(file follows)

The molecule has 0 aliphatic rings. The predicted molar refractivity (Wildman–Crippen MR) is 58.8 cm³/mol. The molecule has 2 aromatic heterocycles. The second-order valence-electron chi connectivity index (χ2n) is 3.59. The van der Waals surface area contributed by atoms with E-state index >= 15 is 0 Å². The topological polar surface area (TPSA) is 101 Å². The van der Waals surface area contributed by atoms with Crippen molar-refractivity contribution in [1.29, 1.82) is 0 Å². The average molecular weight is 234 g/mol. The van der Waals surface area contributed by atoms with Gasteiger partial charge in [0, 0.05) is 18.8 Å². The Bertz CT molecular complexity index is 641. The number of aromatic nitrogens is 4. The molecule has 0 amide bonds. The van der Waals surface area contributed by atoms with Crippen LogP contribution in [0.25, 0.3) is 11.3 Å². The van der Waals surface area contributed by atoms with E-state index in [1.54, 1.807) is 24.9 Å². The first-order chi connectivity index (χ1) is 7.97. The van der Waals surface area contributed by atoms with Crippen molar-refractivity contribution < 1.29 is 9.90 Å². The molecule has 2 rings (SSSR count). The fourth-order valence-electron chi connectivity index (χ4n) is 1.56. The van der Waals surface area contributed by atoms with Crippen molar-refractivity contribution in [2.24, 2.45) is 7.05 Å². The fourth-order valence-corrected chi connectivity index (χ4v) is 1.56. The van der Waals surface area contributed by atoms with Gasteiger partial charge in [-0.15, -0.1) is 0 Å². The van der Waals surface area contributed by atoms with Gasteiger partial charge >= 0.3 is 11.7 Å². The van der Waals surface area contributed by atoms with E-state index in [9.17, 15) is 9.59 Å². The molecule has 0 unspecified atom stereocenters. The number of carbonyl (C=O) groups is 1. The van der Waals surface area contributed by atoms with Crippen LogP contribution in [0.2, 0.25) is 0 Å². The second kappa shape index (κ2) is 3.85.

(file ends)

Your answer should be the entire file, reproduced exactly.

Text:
The molecule has 0 aliphatic rings. The predicted molar refractivity (Wildman–Crippen MR) is 58.8 cm³/mol. The molecule has 2 aromatic heterocycles. The second-order valence-electron chi connectivity index (χ2n) is 3.59. The van der Waals surface area contributed by atoms with E-state index >= 15 is 0 Å². The topological polar surface area (TPSA) is 101 Å². The van der Waals surface area contributed by atoms with Crippen molar-refractivity contribution in [1.29, 1.82) is 0 Å². The average molecular weight is 234 g/mol. The van der Waals surface area contributed by atoms with Gasteiger partial charge in [0, 0.05) is 18.8 Å². The Bertz CT molecular complexity index is 641. The number of aromatic nitrogens is 4. The molecule has 0 amide bonds. The van der Waals surface area contributed by atoms with Crippen LogP contribution in [0.25, 0.3) is 11.3 Å². The van der Waals surface area contributed by atoms with E-state index in [1.54, 1.807) is 24.9 Å². The first-order chi connectivity index (χ1) is 7.97. The van der Waals surface area contributed by atoms with Crippen molar-refractivity contribution < 1.29 is 9.90 Å². The molecule has 2 rings (SSSR count). The fourth-order valence-electron chi connectivity index (χ4n) is 1.56. The van der Waals surface area contributed by atoms with Crippen molar-refractivity contribution in [2.24, 2.45) is 7.05 Å². The fourth-order valence-corrected chi connectivity index (χ4v) is 1.56. The van der Waals surface area contributed by atoms with Gasteiger partial charge in [-0.15, -0.1) is 0 Å². The van der Waals surface area contributed by atoms with Gasteiger partial charge >= 0.3 is 11.7 Å². The van der Waals surface area contributed by atoms with E-state index in [9.17, 15) is 9.59 Å². The molecule has 0 unspecified atom stereocenters. The number of carbonyl (C=O) groups is 1. The van der Waals surface area contributed by atoms with Crippen LogP contribution in [0.2, 0.25) is 0 Å². The second kappa shape index (κ2) is 3.85.